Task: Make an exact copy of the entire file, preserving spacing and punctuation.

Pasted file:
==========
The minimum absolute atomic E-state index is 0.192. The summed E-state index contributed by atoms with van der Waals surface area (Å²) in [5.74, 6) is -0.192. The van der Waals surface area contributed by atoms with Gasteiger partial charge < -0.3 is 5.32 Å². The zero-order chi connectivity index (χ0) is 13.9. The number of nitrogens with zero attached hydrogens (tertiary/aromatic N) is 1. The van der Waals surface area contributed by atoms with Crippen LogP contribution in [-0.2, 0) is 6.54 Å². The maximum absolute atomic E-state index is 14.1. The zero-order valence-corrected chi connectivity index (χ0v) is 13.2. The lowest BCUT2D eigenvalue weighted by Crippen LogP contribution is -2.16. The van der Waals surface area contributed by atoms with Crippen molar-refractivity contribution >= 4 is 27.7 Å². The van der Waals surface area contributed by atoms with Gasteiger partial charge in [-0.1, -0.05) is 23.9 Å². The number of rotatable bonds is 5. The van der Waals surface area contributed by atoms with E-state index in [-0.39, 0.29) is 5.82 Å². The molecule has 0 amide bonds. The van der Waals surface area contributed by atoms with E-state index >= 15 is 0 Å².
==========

The minimum absolute atomic E-state index is 0.192. The summed E-state index contributed by atoms with van der Waals surface area (Å²) in [5.74, 6) is -0.192. The van der Waals surface area contributed by atoms with Gasteiger partial charge < -0.3 is 5.32 Å². The zero-order chi connectivity index (χ0) is 13.9. The number of nitrogens with zero attached hydrogens (tertiary/aromatic N) is 1. The van der Waals surface area contributed by atoms with Crippen LogP contribution in [-0.2, 0) is 6.54 Å². The maximum absolute atomic E-state index is 14.1. The zero-order valence-corrected chi connectivity index (χ0v) is 13.2. The lowest BCUT2D eigenvalue weighted by Crippen LogP contribution is -2.16. The van der Waals surface area contributed by atoms with Crippen molar-refractivity contribution >= 4 is 27.7 Å². The van der Waals surface area contributed by atoms with Gasteiger partial charge in [-0.1, -0.05) is 23.9 Å². The number of rotatable bonds is 5. The van der Waals surface area contributed by atoms with E-state index in [-0.39, 0.29) is 5.82 Å². The molecule has 0 amide bonds. The van der Waals surface area contributed by atoms with E-state index >= 15 is 0 Å².